According to a post on Bancor’s blog yesterday, Decentralized exchange Bancor, cited increased regulatory uncertainty as the cause of its decision to restrict US users from trading on its platform.

The post also added that the decision would help improve faster and better innovation on the exchange platform. The blog post also stated that the exchange wasn’t restricting users from the United States to log-in, hold or transfer tokens. The only feature that will be unavailable to US citizens will be the convert feature.

Bancor in a statement said: “As the Bancor Liquidity Network is a collection of smart contracts on the blockchain, and a non-custodial system, we cannot restrict users from accessing the blockchain itself. This cannot be blocked.”

Challenging times for Cryptocurrencies in the US

There are several challenges plaguing operators of decentralized exchanges in the United States. Though we are not completely sure why Bancor came up with its decision, the issues faced by several other exchanges in the US is definitely a clear pointer to what might be the cause of Bancor’s sudden US restrictions.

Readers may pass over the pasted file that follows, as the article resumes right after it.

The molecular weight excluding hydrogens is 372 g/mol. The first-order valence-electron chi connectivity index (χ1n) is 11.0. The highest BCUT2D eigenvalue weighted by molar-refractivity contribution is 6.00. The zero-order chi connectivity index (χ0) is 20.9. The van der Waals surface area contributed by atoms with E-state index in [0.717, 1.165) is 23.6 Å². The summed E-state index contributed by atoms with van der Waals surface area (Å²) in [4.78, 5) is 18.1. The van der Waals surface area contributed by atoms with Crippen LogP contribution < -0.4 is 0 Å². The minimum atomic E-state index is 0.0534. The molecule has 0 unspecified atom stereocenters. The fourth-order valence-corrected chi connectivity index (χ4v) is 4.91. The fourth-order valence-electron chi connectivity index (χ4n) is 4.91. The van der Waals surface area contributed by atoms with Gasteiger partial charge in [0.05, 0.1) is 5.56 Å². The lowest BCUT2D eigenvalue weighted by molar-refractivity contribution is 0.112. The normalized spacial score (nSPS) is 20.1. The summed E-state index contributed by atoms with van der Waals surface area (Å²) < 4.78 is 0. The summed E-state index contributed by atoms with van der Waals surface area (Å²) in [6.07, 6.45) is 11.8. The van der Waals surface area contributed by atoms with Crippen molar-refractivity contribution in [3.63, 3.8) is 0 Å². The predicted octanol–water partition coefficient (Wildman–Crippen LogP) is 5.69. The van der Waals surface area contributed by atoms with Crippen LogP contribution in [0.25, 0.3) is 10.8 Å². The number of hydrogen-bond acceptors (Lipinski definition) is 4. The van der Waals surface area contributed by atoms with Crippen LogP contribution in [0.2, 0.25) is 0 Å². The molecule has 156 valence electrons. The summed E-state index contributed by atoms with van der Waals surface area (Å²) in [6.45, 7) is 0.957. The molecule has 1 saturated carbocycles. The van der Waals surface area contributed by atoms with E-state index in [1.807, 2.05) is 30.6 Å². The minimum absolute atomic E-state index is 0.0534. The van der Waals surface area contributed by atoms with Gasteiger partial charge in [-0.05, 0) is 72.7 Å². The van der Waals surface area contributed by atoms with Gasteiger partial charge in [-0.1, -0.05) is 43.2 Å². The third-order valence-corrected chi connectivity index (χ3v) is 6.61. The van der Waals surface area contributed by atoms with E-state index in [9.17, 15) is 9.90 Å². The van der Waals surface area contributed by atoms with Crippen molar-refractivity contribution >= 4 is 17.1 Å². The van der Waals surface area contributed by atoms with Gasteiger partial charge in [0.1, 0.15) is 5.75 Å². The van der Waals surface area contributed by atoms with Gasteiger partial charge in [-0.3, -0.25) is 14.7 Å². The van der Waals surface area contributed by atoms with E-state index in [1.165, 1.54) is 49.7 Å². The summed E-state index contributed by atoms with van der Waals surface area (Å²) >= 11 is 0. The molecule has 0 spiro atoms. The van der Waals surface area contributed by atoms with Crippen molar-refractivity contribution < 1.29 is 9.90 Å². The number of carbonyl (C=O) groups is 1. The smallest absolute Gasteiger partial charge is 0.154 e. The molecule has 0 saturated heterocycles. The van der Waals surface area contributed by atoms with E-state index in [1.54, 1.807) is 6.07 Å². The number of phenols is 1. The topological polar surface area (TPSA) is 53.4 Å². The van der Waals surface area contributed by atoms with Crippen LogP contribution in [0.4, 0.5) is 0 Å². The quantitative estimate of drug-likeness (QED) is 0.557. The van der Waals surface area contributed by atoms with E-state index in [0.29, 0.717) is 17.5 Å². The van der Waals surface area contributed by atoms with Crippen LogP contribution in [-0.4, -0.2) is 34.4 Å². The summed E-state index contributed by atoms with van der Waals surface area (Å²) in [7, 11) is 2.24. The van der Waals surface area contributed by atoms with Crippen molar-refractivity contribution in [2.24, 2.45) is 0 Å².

Last year in November, the Securites and Exchange Commission closed down Etherdelta and slammed its owner Zachary Coburn with a lawsuit demanding more than $300,000.

According to a report by Bloomberg, the Financial Task Force (FATF) on June 21 will publish new international recommendations to show other countries how to monitor cryptocurrencies. 

The SEC is looking to create a transparent securities market. To achieve this, public and other regulated companies will have to produce quarterly and annual reports of their activities which will be made available to the public. Recently, a major task of the SEC is also to monitor the cryptocurrency and all crypto related investments in order to expose any illegal actions.


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